What is Uncarrier 12 and why is T-Mobile offering unlimited data?
The company has announced that it is moving all postpaid plans to a so-called T-Mobile One scheme, getting rid of data buckets in favor of a single account type that includes unlimited, calls, text, and data, along with all the other Uncarrier benefits previously announced such as low-cost roaming, weekly perks, and low-friction carrier switching.
Starting at $70 per month for the first line, $50 for the second line, and $20 for all others up to a total of eight per account (amortized to about $40 per person for a family of four), T-Mobile One lets users consume as much data as they want without incurring overages. While T-Mobile already offers rollover data (an earlier Uncarrier promotion) of up to 20GB per month, this gets rid of all that bean counting. Customers can also add a tablet to their accounts for $20 each (at 4G LTE speeds), and a cellular wearable such as a smartwatch for $5 per month (at 2G speeds). The above prices are also limited to customers paying with pre-authorized credit cards; add $5 per month if you want to pay manually.
There are some caveats here, though: slow tethering, and low-quality video
There are some caveats here, though: T-Mobile One doesn't extend to video, at least not in the high definition sense. As part of another previous Uncarrier move, T-Mobile already zero-rates video from a number of providers, including Netflix and YouTube, but only at a resolution of 480p. This still stands: video being the bulk of a network's capacity at peak hours, T-Mobile is charging an additional $25 per month per line to lift that 480p limit. It appears that all video will be streamed at SD quality while over 4G LTE under T-Mobile One, with no option for a toggle to lift that restriction. Higher-quality video will be available on Wi-Fi.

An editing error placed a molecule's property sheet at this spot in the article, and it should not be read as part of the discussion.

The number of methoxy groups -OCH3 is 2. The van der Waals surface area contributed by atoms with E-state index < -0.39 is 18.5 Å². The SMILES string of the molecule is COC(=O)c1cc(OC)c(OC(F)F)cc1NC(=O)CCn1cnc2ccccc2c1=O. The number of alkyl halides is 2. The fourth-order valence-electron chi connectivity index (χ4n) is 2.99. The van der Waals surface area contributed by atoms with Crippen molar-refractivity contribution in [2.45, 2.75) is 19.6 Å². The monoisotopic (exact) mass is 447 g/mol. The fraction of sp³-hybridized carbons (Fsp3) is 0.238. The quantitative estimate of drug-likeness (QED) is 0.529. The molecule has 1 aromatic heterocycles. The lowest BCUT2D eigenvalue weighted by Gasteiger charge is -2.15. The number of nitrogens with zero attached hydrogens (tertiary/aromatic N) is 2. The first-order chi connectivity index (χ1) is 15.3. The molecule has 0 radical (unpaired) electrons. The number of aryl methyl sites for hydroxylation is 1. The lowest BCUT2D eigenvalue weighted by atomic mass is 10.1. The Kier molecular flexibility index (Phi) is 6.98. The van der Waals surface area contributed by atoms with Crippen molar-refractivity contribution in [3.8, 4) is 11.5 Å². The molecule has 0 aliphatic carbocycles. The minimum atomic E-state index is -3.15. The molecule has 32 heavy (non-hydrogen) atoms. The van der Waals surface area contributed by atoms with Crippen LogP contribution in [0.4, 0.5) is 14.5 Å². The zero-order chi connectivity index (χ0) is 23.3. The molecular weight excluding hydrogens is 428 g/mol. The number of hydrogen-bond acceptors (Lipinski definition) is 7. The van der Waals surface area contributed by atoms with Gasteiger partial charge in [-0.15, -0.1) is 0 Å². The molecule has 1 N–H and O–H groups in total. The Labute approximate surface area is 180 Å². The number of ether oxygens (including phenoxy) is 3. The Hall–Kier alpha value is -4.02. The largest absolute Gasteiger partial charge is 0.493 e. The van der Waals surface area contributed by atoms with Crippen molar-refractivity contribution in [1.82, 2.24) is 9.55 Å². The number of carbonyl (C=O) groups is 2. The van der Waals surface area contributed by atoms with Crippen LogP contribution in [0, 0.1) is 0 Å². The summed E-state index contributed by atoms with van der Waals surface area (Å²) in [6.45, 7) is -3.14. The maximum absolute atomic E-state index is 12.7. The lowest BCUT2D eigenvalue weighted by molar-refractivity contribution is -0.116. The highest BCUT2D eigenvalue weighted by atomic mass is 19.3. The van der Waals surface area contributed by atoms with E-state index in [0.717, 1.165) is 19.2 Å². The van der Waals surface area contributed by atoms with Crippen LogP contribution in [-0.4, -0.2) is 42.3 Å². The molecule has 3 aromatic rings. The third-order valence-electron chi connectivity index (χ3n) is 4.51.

The other issue is that T-Mobile One only offers Wi-Fi hotspot support at 2G speeds. This is understandable, as the company doesn't want users blasting high-speed wireless to dozens of other devices and gumming up the network. High-speed tethering is possible — at $15 per month per line for 5GB of LTE data. Previous T-Mobile plans included LTE tethering, including the former incarnation of the (albeit more expensive) unlimited plans, up to a maximum of 14GB per month.
Finally, T-Mobile will still be throttling the top 3% of data consumers which, according to an in-house data sheet, is those using 26GB of data per month. Once that level is hit, a user will be throttled to 2G speeds.
T-Mobile One rolls out starting September 6, and existing customers will have the option of transferring to the new plan with no penalty — but for the inevitable price increase.